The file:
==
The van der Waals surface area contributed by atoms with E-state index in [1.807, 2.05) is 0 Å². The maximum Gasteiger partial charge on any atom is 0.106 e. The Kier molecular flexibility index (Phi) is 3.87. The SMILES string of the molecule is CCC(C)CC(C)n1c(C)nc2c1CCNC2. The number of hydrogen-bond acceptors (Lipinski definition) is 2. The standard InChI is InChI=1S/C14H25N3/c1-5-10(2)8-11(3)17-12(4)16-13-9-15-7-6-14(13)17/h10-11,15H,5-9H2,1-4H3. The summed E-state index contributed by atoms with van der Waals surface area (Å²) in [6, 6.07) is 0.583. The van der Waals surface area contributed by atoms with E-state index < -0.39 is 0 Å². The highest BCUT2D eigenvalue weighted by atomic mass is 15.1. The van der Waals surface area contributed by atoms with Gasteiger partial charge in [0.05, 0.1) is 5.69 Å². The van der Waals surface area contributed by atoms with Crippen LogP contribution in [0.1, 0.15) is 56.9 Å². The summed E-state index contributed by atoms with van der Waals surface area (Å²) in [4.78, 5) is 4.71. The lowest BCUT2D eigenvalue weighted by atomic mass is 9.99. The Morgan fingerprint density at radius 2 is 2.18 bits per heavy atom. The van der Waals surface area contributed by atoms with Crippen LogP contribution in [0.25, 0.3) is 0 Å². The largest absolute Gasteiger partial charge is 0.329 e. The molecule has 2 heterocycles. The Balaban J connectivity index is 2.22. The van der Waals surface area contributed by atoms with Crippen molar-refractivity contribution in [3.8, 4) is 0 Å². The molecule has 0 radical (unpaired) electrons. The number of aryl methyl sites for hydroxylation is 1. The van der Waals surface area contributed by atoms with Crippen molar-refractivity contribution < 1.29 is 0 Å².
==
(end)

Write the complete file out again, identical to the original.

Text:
The van der Waals surface area contributed by atoms with E-state index in [1.807, 2.05) is 0 Å². The maximum Gasteiger partial charge on any atom is 0.106 e. The Kier molecular flexibility index (Phi) is 3.87. The SMILES string of the molecule is CCC(C)CC(C)n1c(C)nc2c1CCNC2. The number of hydrogen-bond acceptors (Lipinski definition) is 2. The standard InChI is InChI=1S/C14H25N3/c1-5-10(2)8-11(3)17-12(4)16-13-9-15-7-6-14(13)17/h10-11,15H,5-9H2,1-4H3. The summed E-state index contributed by atoms with van der Waals surface area (Å²) in [6, 6.07) is 0.583. The van der Waals surface area contributed by atoms with E-state index < -0.39 is 0 Å². The highest BCUT2D eigenvalue weighted by atomic mass is 15.1. The van der Waals surface area contributed by atoms with Gasteiger partial charge in [0.05, 0.1) is 5.69 Å². The van der Waals surface area contributed by atoms with Crippen LogP contribution in [0.1, 0.15) is 56.9 Å². The summed E-state index contributed by atoms with van der Waals surface area (Å²) in [4.78, 5) is 4.71. The lowest BCUT2D eigenvalue weighted by atomic mass is 9.99. The Morgan fingerprint density at radius 2 is 2.18 bits per heavy atom. The van der Waals surface area contributed by atoms with Crippen LogP contribution in [0.25, 0.3) is 0 Å². The largest absolute Gasteiger partial charge is 0.329 e. The molecule has 2 heterocycles. The Balaban J connectivity index is 2.22. The van der Waals surface area contributed by atoms with Crippen molar-refractivity contribution in [3.8, 4) is 0 Å². The molecule has 0 radical (unpaired) electrons. The number of aryl methyl sites for hydroxylation is 1. The van der Waals surface area contributed by atoms with Crippen molar-refractivity contribution < 1.29 is 0 Å².